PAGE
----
- Fed Chair Powell’s upcoming congressional testimony could impact the market.
- The benchmark S&P 500 has gained 14.3% this year.
- China reduced its lending benchmarks to stimulate weak demand.
On Tuesday, US equities declined, closing with negative results as investors took profits after a sustained rally amid indications of weakening global demand. Fed Chairman Jerome Powell’s upcoming congressional testimony on Wednesday could further impact the market.
The S&P 500 and the Dow were weighed down by Exxon Mobil Corp, causing all three major US equity indexes to end the session in the red but not at their lowest points. This broad sell-off follows the Nasdaq’s longest weekly winning streak since March 2019 and the S&P 500’s longest since November 2021. With Tuesday’s loss, the benchmark S&P 500 has gained 14.3% this year.
Investors are now focused on Powell’s two-day testimony before Congress, beginning with the US House Financial Services Committee on Wednesday. They will scrutinise his statements for clues on how long the central bank will maintain its restrictive policy.
Elsewhere, concerns about slowing global demand increased after China reduced its lending benchmarks to stimulate weak demand. This overshadowed a 21.7% surge in housing starts, the largest monthly increase in thirty years.
The energy sector experienced the biggest daily drop in over a month, with energy shares falling 2.3%. This decline was due to signs of declining Chinese demand that caused a slide in crude prices.
In European markets, shares of German speciality chemicals maker Lanxess fell on Tuesday, causing a decline in German stocks. Lanxess lowered its earnings forecast, resulting in a significant drop of 15.4% to its lowest level over three years. The company reduced its second-quarter and annual core profit forecasts, citing a lack of demand recovery in June as customers continued to destock.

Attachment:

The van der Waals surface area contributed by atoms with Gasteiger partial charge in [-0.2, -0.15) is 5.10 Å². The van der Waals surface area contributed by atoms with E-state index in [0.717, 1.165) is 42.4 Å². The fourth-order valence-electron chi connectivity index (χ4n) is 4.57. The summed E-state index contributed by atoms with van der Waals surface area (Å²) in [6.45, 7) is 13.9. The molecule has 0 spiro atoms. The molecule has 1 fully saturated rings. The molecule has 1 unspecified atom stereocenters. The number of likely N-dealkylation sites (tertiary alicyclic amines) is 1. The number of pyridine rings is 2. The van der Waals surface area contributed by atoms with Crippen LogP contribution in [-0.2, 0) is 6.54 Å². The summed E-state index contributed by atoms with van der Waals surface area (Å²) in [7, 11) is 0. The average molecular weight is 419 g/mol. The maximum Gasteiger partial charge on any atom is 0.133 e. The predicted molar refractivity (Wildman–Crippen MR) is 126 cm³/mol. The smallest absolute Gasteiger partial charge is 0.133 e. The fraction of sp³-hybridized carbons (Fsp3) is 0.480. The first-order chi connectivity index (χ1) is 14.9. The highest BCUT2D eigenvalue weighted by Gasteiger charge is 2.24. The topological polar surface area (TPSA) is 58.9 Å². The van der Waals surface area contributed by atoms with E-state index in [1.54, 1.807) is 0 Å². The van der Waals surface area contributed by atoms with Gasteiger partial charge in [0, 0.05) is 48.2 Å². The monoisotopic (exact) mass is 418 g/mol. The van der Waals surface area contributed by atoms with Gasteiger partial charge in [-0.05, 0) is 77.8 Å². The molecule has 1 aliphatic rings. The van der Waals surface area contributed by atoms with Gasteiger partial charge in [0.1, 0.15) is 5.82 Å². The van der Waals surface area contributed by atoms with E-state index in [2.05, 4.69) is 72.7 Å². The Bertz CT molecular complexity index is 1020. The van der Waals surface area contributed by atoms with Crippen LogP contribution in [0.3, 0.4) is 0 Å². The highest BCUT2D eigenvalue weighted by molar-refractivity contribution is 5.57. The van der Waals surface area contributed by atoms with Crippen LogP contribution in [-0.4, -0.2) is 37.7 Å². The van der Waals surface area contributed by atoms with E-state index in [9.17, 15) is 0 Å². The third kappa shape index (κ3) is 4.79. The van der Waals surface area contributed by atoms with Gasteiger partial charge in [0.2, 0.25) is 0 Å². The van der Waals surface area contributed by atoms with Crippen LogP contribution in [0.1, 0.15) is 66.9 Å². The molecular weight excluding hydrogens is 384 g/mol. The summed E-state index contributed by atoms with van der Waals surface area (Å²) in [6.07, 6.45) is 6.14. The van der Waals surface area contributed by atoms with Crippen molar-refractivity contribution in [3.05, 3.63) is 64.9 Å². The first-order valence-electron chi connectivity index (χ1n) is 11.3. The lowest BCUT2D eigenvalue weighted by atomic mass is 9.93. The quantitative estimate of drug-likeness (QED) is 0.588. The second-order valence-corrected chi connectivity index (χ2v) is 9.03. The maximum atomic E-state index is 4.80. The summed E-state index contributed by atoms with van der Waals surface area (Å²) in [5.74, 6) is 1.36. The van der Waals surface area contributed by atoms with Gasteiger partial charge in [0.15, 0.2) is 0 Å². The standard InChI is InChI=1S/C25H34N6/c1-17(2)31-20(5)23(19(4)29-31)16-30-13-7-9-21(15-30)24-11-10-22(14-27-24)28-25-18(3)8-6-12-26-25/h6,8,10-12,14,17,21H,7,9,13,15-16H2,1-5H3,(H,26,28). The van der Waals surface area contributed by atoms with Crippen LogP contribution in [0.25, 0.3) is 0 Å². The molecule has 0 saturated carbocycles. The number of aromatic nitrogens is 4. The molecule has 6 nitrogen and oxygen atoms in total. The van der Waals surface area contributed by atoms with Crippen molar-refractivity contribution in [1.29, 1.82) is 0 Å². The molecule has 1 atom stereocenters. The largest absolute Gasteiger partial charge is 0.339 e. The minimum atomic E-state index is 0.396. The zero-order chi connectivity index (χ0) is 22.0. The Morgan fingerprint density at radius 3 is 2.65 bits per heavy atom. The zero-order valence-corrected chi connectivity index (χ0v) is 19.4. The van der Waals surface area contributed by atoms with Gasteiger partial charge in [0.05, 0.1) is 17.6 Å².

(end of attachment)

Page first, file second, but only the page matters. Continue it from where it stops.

Meanwhile, a slight interest rate cut by Beijing had minimal impact on boosting investor sentiment regarding Europe’s China-exposed shares.
In the UK, attention is focused on elevated mortgage rates ahead of important inflation data and the Bank of England’s policy meeting on Thursday.
UK mortgage rates (Source: Moneyfacts)
On Monday, borrowing costs for British home-buyers on two-year fixed-rate mortgages surpassed 6%. This marked the highest level since the period following the “mini-budget” crisis in September. The FTSE 100 index in London slipped 0.3%.
Investors are now eagerly anticipating the testimony of US Fed Chair Jerome Powell, seeking further indications about the monetary policy outlook for the world’s largest economy.